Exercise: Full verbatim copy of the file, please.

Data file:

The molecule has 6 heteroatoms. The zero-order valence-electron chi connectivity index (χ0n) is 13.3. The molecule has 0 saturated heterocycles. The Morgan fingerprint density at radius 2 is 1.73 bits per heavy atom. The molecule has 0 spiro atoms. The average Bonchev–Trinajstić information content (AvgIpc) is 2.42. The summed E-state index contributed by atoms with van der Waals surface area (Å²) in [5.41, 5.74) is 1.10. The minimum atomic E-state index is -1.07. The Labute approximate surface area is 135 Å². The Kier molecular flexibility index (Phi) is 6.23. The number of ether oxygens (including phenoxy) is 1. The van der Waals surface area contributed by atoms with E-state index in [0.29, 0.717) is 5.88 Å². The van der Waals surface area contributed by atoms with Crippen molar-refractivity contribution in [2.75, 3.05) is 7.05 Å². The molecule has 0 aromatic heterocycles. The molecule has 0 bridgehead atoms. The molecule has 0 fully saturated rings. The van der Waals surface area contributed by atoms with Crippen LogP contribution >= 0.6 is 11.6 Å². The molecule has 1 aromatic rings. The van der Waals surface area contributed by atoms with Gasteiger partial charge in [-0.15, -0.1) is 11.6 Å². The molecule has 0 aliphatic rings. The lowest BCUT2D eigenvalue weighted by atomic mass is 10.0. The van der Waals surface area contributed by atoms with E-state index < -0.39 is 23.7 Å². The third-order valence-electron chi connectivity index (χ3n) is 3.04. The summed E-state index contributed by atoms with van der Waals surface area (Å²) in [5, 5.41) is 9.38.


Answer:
The molecule has 6 heteroatoms. The zero-order valence-electron chi connectivity index (χ0n) is 13.3. The molecule has 0 saturated heterocycles. The Morgan fingerprint density at radius 2 is 1.73 bits per heavy atom. The molecule has 0 spiro atoms. The average Bonchev–Trinajstić information content (AvgIpc) is 2.42. The summed E-state index contributed by atoms with van der Waals surface area (Å²) in [5.41, 5.74) is 1.10. The minimum atomic E-state index is -1.07. The Labute approximate surface area is 135 Å². The Kier molecular flexibility index (Phi) is 6.23. The number of ether oxygens (including phenoxy) is 1. The van der Waals surface area contributed by atoms with E-state index in [0.29, 0.717) is 5.88 Å². The van der Waals surface area contributed by atoms with Crippen molar-refractivity contribution in [2.75, 3.05) is 7.05 Å². The molecule has 0 aromatic heterocycles. The molecule has 0 bridgehead atoms. The molecule has 0 fully saturated rings. The van der Waals surface area contributed by atoms with Crippen LogP contribution >= 0.6 is 11.6 Å². The molecule has 1 aromatic rings. The van der Waals surface area contributed by atoms with Gasteiger partial charge in [-0.15, -0.1) is 11.6 Å². The molecule has 0 aliphatic rings. The lowest BCUT2D eigenvalue weighted by atomic mass is 10.0. The van der Waals surface area contributed by atoms with E-state index < -0.39 is 23.7 Å². The third-order valence-electron chi connectivity index (χ3n) is 3.04. The summed E-state index contributed by atoms with van der Waals surface area (Å²) in [5, 5.41) is 9.38.